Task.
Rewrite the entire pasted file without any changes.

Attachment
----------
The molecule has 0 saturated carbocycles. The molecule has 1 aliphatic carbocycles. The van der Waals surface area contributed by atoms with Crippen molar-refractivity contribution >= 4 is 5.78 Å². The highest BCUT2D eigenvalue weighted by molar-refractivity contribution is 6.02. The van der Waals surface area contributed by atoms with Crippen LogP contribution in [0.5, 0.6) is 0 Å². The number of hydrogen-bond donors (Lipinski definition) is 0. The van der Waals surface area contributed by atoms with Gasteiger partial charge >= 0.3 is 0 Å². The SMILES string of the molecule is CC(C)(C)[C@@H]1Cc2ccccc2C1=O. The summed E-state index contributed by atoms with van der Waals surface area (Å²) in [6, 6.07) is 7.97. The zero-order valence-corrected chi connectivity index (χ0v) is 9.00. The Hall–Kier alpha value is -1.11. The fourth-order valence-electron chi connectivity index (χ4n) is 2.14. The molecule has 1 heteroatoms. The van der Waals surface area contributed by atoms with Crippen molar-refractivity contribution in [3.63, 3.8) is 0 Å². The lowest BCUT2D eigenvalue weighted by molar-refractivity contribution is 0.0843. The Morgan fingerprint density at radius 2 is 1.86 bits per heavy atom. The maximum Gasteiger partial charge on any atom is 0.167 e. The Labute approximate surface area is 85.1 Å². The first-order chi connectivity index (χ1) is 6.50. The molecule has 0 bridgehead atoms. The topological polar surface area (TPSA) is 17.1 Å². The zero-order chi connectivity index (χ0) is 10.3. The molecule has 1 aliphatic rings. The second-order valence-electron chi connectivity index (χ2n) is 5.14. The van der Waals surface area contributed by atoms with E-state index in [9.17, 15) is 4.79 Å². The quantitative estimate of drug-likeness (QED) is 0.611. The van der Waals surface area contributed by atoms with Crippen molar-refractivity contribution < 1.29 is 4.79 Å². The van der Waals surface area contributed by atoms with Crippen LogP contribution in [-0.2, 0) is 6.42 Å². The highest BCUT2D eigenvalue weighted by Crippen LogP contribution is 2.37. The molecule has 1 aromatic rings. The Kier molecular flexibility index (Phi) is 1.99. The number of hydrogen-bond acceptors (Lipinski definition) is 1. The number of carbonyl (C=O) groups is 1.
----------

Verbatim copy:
The molecule has 0 saturated carbocycles. The molecule has 1 aliphatic carbocycles. The van der Waals surface area contributed by atoms with Crippen molar-refractivity contribution >= 4 is 5.78 Å². The highest BCUT2D eigenvalue weighted by molar-refractivity contribution is 6.02. The van der Waals surface area contributed by atoms with Crippen LogP contribution in [0.5, 0.6) is 0 Å². The number of hydrogen-bond donors (Lipinski definition) is 0. The van der Waals surface area contributed by atoms with Gasteiger partial charge >= 0.3 is 0 Å². The SMILES string of the molecule is CC(C)(C)[C@@H]1Cc2ccccc2C1=O. The summed E-state index contributed by atoms with van der Waals surface area (Å²) in [6, 6.07) is 7.97. The zero-order valence-corrected chi connectivity index (χ0v) is 9.00. The Hall–Kier alpha value is -1.11. The fourth-order valence-electron chi connectivity index (χ4n) is 2.14. The molecule has 1 heteroatoms. The van der Waals surface area contributed by atoms with Crippen molar-refractivity contribution in [3.63, 3.8) is 0 Å². The lowest BCUT2D eigenvalue weighted by molar-refractivity contribution is 0.0843. The Morgan fingerprint density at radius 2 is 1.86 bits per heavy atom. The maximum Gasteiger partial charge on any atom is 0.167 e. The Labute approximate surface area is 85.1 Å². The first-order chi connectivity index (χ1) is 6.50. The molecule has 0 bridgehead atoms. The topological polar surface area (TPSA) is 17.1 Å². The zero-order chi connectivity index (χ0) is 10.3. The molecule has 1 aliphatic rings. The second-order valence-electron chi connectivity index (χ2n) is 5.14. The van der Waals surface area contributed by atoms with E-state index in [9.17, 15) is 4.79 Å². The quantitative estimate of drug-likeness (QED) is 0.611. The van der Waals surface area contributed by atoms with Crippen molar-refractivity contribution < 1.29 is 4.79 Å². The van der Waals surface area contributed by atoms with Crippen LogP contribution in [-0.2, 0) is 6.42 Å². The highest BCUT2D eigenvalue weighted by Crippen LogP contribution is 2.37. The molecule has 1 aromatic rings. The Kier molecular flexibility index (Phi) is 1.99. The number of hydrogen-bond acceptors (Lipinski definition) is 1. The number of carbonyl (C=O) groups is 1.